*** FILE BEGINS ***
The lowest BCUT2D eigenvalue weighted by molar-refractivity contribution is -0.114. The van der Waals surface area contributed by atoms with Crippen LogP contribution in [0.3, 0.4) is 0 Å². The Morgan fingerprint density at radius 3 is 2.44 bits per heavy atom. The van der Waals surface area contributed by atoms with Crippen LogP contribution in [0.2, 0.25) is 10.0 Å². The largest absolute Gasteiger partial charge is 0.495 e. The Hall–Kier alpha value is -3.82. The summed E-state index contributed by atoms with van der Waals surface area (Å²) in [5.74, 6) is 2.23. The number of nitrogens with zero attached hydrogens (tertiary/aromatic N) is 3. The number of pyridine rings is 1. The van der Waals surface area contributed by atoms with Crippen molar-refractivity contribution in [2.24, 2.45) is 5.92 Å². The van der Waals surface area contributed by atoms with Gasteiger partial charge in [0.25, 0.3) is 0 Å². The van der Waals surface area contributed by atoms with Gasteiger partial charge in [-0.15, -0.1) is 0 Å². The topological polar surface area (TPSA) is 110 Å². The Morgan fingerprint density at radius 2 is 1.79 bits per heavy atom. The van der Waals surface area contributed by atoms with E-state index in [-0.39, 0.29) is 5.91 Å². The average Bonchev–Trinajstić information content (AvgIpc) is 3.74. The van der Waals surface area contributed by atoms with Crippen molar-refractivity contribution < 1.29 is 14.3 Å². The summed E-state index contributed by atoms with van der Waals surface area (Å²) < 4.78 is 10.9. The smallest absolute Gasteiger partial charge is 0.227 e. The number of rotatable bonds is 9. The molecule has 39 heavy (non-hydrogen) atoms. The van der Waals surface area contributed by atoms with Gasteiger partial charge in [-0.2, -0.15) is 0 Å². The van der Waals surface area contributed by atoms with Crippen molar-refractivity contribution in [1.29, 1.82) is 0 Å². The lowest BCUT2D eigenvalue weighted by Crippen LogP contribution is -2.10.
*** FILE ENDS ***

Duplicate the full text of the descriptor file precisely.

The lowest BCUT2D eigenvalue weighted by molar-refractivity contribution is -0.114. The van der Waals surface area contributed by atoms with Crippen LogP contribution in [0.3, 0.4) is 0 Å². The Morgan fingerprint density at radius 3 is 2.44 bits per heavy atom. The van der Waals surface area contributed by atoms with Crippen LogP contribution in [0.2, 0.25) is 10.0 Å². The largest absolute Gasteiger partial charge is 0.495 e. The Hall–Kier alpha value is -3.82. The summed E-state index contributed by atoms with van der Waals surface area (Å²) in [5.74, 6) is 2.23. The number of nitrogens with zero attached hydrogens (tertiary/aromatic N) is 3. The number of pyridine rings is 1. The van der Waals surface area contributed by atoms with Crippen molar-refractivity contribution in [2.24, 2.45) is 5.92 Å². The van der Waals surface area contributed by atoms with Gasteiger partial charge in [0.25, 0.3) is 0 Å². The van der Waals surface area contributed by atoms with Gasteiger partial charge in [-0.15, -0.1) is 0 Å². The topological polar surface area (TPSA) is 110 Å². The Morgan fingerprint density at radius 2 is 1.79 bits per heavy atom. The van der Waals surface area contributed by atoms with E-state index in [-0.39, 0.29) is 5.91 Å². The average Bonchev–Trinajstić information content (AvgIpc) is 3.74. The van der Waals surface area contributed by atoms with Crippen molar-refractivity contribution < 1.29 is 14.3 Å². The summed E-state index contributed by atoms with van der Waals surface area (Å²) < 4.78 is 10.9. The smallest absolute Gasteiger partial charge is 0.227 e. The number of rotatable bonds is 9. The molecule has 39 heavy (non-hydrogen) atoms. The van der Waals surface area contributed by atoms with Gasteiger partial charge in [-0.2, -0.15) is 0 Å². The van der Waals surface area contributed by atoms with Crippen molar-refractivity contribution in [1.29, 1.82) is 0 Å². The lowest BCUT2D eigenvalue weighted by Crippen LogP contribution is -2.10.